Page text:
Legends, words and images

More image than text. A leaf from a Pauper’s Bible, a medieval iconographic project aimed at teaching the bible narratives to people who can’t read (Latin).

Writing is a form of painting. Every script is representational, whether of things, as in rebus or logographic scripts, or of sounds, as in alphabets. Letters are signs, images, and they point beyond themselves. But the earliest surviving images predate the earliest known scripts by many thousands of years. We’ve been drawing pictures for longer than we’ve been writing. Arriving late on the human scene, writing and literacy managed to disrupt fairly quickly the oral and representational universe which had hitherto dominated all human societies.

Though language be a code, imagery is no less ‘encoded’. The representational potential of an image leans towards infinity. But to decode it, one requires a specific legend, a guide for lifting meaning out of outline, volume and colour.

The legend is readily acquired through socialisation. Take a look around you, the images we see that our generation has produced are intelligible to us. In many ways, we’ve helped build the legend. We’re contributors of our culture’s iconography.

But many of our generation, like in any generation, are illiterate when it comes to past iconographies. We don’t seem to possess the legend and keys to unlock the meanings which are no longer generated by our own culture, like, say, the internal structure of a medieval cathedral, or the ruins of an ancient Greek temple. Our iconographic vocabulary is weak, the language fails to capture and bring back the meaning encoded in centuries of stone. We are astounded by beauty, but more so by mystery, the gaps left by our own iconographic illiteracy.

The medieval theologians developed the idea that what can’t be read may be displayed to the same pedagogical and rhetorical effect. Unreadable text through readable image. Thus were born the so-called Pauper’s Bibles, a tradition of picture bibles aimed at illiterate readers (if you forgive the oxymoron) as well as many of the complex iconographic elements of sacred architecture, like the disposition of capitals in Romanesque churches or the stained glass window design in Gothic cathedrals.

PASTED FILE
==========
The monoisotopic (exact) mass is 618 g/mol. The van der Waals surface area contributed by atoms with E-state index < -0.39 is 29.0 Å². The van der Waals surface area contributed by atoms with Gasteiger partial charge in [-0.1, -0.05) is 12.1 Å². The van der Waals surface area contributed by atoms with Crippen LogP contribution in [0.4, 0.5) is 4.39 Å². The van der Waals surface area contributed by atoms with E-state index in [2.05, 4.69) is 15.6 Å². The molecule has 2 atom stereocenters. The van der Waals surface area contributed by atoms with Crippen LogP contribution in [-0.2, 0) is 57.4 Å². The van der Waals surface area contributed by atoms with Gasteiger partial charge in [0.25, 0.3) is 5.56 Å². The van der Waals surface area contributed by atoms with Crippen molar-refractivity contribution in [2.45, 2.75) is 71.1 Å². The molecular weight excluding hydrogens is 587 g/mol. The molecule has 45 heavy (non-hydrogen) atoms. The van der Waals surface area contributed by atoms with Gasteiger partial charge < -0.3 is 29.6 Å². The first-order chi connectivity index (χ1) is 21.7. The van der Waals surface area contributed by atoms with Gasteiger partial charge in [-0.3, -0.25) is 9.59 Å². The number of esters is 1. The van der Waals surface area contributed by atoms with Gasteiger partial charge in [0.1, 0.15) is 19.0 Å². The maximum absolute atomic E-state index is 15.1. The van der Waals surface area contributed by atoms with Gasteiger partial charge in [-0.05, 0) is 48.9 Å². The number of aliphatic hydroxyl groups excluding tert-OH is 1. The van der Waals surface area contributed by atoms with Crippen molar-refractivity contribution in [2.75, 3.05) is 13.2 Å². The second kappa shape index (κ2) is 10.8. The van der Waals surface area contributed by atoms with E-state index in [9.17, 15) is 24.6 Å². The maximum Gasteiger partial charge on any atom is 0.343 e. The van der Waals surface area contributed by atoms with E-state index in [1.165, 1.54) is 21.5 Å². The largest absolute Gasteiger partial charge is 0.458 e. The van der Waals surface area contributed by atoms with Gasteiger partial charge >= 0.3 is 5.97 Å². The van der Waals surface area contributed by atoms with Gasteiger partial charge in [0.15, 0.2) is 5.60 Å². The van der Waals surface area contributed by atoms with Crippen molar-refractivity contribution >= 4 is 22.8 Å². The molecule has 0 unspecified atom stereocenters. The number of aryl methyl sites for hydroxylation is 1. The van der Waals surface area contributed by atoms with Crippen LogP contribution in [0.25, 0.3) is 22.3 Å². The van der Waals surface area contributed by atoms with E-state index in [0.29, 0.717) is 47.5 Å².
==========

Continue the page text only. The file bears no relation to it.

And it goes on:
The root of the word legend, in its meaning of myth as well as key to reading a map or a chart is a specific form of the Latin verb ‘legere’, to read, known as gerundive, which carries a passive sense of obligation: legendae, things to be read. Recovering past legends and extinct iconographies is key to unlocking the mysteries and wisdom of lost worlds.

2 Comments

  1. I’m so happy to read here that writing is like painting! I totally agree and as a visual artist I have always felt it in this way and also in the opposite.

    About the tradition of picture bibles aimed to illiterate readers I think we can add some icons in Greek Orthodox church painted in the same way for the same public.

    Thank you for the very interesting texts I’m reading here almost every day!

    Like

    1. Thank you so much for the kind words. And you’re absolutely right, sacred painting, such as icons and murals, take their place in the same logic.

      Like

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